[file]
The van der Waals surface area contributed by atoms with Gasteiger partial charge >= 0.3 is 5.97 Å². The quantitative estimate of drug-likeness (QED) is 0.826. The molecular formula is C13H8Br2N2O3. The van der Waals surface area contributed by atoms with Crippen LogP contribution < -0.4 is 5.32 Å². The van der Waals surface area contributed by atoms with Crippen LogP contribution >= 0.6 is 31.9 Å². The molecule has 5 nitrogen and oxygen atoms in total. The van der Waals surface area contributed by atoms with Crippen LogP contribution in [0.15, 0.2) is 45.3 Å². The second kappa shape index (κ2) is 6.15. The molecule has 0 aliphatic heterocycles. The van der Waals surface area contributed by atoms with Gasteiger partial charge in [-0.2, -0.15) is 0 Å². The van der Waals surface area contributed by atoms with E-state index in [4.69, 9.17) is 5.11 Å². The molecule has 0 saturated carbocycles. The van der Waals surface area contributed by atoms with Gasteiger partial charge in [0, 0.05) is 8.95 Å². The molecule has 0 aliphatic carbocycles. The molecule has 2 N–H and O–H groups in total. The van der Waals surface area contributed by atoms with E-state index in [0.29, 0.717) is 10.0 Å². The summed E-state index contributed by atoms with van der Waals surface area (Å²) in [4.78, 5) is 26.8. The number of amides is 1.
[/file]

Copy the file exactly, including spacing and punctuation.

The van der Waals surface area contributed by atoms with Gasteiger partial charge >= 0.3 is 5.97 Å². The quantitative estimate of drug-likeness (QED) is 0.826. The molecular formula is C13H8Br2N2O3. The van der Waals surface area contributed by atoms with Crippen LogP contribution < -0.4 is 5.32 Å². The van der Waals surface area contributed by atoms with Crippen LogP contribution >= 0.6 is 31.9 Å². The molecule has 5 nitrogen and oxygen atoms in total. The van der Waals surface area contributed by atoms with Crippen LogP contribution in [0.15, 0.2) is 45.3 Å². The second kappa shape index (κ2) is 6.15. The molecule has 0 aliphatic heterocycles. The van der Waals surface area contributed by atoms with Gasteiger partial charge in [-0.2, -0.15) is 0 Å². The van der Waals surface area contributed by atoms with E-state index in [4.69, 9.17) is 5.11 Å². The molecule has 0 saturated carbocycles. The van der Waals surface area contributed by atoms with Gasteiger partial charge in [0, 0.05) is 8.95 Å². The molecule has 0 aliphatic carbocycles. The molecule has 2 N–H and O–H groups in total. The van der Waals surface area contributed by atoms with E-state index in [0.29, 0.717) is 10.0 Å². The summed E-state index contributed by atoms with van der Waals surface area (Å²) in [4.78, 5) is 26.8. The number of amides is 1.